Theatre review: ‘Piranha Heights’ at the Old Red Lion Theatre
A violent, disturbing vision of British society, the revised version of Philip Ridley’s black comedy Piranha Heights is not for the faint- hearted. First staged in 2008 at the Soho Theatre, D.E.M. Productions now previewed a new interpretation of the modern theatre-hit directed by Max Barton at the Old Red Lion Theatre
In Piranha Heights, the stage feels like a hostile space and one can only be glad to be seated in the audience to view the dramatic plot unfold from within this safety-bubble. The play starts with a big bang of emotional abuse between brothers and develops into a full-blown orgy of violence.
The plot is set in a working-class home and revolves around five people, each representing a different psychosis. Ranging from a god complex to violently aggressive, there is enough material for a memorable evening. Alan and Terry, the middle-aged brothers, stir up their past while managing their mother’s recent demise. With the entry of Lily and her intensely excitable husband Medic, the atmosphere takes an even darker turn until the abyss is reached with the introduction of the neglected son Garth, played by Jassa Ahluwalia.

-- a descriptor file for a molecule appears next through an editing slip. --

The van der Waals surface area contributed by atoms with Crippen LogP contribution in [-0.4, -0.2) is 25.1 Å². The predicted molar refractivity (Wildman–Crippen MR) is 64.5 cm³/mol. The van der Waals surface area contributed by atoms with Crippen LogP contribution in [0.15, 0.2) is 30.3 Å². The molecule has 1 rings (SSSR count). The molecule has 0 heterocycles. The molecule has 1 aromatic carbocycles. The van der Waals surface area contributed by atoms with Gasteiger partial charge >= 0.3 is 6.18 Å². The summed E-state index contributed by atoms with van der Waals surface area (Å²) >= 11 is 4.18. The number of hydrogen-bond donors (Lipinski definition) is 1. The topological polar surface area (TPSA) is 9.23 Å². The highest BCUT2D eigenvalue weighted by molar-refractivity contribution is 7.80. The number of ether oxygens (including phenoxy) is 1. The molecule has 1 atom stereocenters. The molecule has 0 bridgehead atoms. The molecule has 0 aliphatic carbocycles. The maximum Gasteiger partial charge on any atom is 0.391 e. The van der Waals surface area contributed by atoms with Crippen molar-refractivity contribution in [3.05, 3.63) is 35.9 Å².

The acting is uninhibited and extreme, not just in the body movement but also in the facial expressions. Ryan Gerald, performing as Medic, keeps the audience glued to his eyes with an insane stare that makes his character unpredictable and scarily hostile. The cast has to work with everything from full frontal nudity to physical violence and extremely vulgar language but they do it with conviction.
It is actually mentally exhausting to watch the play and the intermission is a necessity to get some energy back for the second half. This makes it even more amazing to see how the performers themselves last. This is simply great acting and a star example of physical and in-yer-face theatre. Whether one is already a fan or new to this genre, this is the play to watch.
You can see Piranha Heights at the Old Red Lion Theatre until December 6. Tickets for £19.25 (Concession £16.50)